Super Delegates or Politburo?

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There is something patently wrong, if these same Super delegates use their “second� vote in August to reject the will of the people. Super delegates must support the candidate that ends up with the most elected delegates. Perhaps the best solution is for the Super delegates not to vote at all and allow the nominee to be the candidate with the most elected delegates.

[Black Star News Editorial]

 


The nation must say “No” to One-person two-votes.


Super delegates get to vote twice. Each one of them exercises the right to vote during the primaries in their own states, with one vote. There is something patently wrong, if these same Super delegates use their “second” vote in August to reject the will of the people. This kind of voting, we've always been told only happened in the former Soviet Union, in North Korea, and in China; places with Politburos.

Democratic presidential candidate Barack Obama now has a total of 1,253 total delegates of which 157 are super delegates; Hillary Clinton has a total of 1,211 delegates, of which 234 are super delegates.


Going by elected delegates alone, Senator Obama has 1,096 delegates and Clinton has 977 delegates. This means that Senator Obama leads Clinton by 119 elected delegates.


If the United States truly believes in one-person one-vote, then Senator Clinton should not be leading Senator Obama in the Super delegates count. Super delegates are members of Congress, party officials, state officials and other politicos; they are not bound by the results of primary elections or caucuses. They can back any candidate.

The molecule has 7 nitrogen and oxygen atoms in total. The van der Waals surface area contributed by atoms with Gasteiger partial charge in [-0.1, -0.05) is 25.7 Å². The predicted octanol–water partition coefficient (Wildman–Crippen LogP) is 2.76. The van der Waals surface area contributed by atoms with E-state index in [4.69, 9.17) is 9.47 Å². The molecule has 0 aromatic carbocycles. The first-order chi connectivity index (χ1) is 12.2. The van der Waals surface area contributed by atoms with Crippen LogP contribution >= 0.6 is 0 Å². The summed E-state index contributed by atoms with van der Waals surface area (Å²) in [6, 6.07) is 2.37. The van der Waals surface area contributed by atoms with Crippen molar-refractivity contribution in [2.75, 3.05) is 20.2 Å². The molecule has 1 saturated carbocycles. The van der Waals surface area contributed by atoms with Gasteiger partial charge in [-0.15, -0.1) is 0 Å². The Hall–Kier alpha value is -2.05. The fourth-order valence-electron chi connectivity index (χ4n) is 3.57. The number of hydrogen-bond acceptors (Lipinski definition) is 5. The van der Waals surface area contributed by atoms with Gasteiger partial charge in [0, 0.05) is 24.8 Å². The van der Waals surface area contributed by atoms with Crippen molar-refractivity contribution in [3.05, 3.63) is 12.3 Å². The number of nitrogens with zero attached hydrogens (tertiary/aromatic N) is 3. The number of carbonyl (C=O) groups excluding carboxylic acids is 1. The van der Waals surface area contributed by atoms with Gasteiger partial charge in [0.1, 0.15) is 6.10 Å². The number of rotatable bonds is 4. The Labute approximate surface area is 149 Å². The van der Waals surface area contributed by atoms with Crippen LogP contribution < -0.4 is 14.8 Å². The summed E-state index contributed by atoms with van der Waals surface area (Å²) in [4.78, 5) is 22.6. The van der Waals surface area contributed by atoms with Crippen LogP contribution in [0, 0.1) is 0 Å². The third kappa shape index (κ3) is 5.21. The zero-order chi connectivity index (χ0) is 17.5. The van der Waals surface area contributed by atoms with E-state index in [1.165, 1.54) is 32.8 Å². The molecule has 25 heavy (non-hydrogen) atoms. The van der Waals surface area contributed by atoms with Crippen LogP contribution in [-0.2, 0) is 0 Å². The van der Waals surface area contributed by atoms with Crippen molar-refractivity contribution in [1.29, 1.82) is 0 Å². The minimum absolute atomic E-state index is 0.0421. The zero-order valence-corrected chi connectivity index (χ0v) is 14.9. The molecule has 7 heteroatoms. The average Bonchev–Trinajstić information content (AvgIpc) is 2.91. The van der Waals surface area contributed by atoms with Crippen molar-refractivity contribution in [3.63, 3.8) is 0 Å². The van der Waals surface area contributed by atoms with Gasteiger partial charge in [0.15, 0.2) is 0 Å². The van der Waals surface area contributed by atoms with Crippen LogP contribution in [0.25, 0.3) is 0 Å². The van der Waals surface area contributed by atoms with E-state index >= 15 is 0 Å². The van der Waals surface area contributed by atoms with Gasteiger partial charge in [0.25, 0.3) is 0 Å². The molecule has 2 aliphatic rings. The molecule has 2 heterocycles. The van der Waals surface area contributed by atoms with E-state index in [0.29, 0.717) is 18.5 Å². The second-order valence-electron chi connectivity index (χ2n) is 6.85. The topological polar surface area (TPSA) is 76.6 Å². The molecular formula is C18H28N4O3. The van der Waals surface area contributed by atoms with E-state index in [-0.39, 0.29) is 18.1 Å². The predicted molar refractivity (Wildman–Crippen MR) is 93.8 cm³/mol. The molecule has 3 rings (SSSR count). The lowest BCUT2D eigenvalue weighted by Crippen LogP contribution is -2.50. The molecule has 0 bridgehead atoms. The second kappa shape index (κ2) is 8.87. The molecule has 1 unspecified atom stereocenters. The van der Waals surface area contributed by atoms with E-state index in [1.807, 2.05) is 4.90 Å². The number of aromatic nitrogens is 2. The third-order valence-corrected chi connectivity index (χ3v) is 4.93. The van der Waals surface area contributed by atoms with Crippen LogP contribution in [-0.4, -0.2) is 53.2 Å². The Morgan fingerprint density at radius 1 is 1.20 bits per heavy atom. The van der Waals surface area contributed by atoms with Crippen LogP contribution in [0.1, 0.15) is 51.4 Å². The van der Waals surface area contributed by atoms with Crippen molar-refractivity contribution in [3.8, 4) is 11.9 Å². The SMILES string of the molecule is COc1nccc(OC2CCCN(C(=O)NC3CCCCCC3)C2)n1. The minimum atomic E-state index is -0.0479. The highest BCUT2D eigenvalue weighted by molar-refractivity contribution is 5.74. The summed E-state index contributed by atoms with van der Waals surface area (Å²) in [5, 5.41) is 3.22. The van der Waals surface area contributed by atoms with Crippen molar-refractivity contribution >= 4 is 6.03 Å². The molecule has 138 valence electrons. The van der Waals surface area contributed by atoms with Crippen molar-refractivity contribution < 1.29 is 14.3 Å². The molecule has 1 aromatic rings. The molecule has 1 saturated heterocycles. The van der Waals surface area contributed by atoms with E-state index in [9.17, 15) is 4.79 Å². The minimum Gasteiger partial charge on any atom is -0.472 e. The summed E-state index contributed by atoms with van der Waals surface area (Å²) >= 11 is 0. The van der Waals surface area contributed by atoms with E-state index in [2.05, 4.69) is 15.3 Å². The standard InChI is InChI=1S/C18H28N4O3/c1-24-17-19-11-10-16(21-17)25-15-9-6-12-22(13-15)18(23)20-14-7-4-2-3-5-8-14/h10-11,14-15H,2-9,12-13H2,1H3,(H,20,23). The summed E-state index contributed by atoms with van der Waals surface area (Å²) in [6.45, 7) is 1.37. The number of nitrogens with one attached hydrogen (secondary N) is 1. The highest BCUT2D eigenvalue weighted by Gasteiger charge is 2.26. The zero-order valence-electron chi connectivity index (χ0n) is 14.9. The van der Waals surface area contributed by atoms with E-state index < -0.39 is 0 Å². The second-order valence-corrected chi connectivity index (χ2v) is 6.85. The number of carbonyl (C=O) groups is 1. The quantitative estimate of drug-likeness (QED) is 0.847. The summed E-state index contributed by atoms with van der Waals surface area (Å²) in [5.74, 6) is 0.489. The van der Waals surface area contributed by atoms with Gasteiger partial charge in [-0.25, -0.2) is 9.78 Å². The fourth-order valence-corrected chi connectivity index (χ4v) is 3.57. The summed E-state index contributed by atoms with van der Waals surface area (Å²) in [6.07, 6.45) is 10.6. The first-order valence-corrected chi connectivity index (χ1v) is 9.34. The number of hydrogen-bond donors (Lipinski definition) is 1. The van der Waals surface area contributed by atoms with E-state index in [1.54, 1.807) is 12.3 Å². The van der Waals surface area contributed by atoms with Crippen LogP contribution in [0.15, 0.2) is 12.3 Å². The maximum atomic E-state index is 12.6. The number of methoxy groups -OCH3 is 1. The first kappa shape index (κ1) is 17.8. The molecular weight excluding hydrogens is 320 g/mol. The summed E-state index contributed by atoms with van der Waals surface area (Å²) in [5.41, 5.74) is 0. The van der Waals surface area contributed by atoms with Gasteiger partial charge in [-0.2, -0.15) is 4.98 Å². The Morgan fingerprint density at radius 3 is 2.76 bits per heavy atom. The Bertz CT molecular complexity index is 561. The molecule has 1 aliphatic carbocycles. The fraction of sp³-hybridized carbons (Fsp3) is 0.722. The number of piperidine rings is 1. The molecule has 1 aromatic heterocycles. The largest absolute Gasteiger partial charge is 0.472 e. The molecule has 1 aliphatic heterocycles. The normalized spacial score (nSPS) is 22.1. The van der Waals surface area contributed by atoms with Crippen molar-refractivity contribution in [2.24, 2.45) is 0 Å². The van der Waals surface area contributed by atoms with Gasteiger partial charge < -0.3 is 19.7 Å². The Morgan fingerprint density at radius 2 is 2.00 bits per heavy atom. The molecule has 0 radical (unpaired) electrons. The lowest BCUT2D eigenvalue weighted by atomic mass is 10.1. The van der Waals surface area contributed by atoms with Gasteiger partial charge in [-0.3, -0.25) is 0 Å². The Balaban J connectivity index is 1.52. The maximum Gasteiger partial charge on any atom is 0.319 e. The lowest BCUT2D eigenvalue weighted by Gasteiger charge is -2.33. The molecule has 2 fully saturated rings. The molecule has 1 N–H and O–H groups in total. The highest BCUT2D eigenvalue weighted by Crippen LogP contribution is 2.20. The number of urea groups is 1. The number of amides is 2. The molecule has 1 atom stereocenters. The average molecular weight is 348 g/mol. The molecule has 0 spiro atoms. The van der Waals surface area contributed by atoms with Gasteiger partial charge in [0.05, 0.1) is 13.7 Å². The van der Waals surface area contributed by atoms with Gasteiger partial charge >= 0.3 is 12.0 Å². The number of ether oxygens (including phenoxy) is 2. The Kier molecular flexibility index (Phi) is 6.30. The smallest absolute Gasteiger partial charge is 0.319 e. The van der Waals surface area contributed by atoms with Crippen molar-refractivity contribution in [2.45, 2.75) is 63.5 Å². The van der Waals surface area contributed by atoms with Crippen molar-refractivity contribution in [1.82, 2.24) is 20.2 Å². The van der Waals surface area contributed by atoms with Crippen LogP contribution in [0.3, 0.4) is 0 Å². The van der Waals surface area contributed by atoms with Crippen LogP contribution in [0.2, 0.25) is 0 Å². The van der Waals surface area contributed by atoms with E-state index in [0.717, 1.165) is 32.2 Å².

There is already speculation that even if Senator Obama ends up with more elected delegates after the last primary election is held in Pennsylvania, Super delegates may turn the tide in Senator Clinton’s favor at the Democratic Party’s Convention in Colorado in August.


Such a travesty would do irreparable harm to the Democratic Party’s chances in the presidential elections when the party’s nominee likely faces Senator John McCain in the fall, should the majority of Democratic super delegates decide to back Clinton against Obama.


Super delegates must not oppose the will of the voters otherwise many of these same voters will not show up for the general elections if their votes in the primaries are nullified by the actions of super delegates.


Super delegates must support the candidate that ends up with the most elected delegates.


Perhaps the best solution is for the Super delegates not to vote at all and allow the nominee to be the candidate with the most elected delegates.




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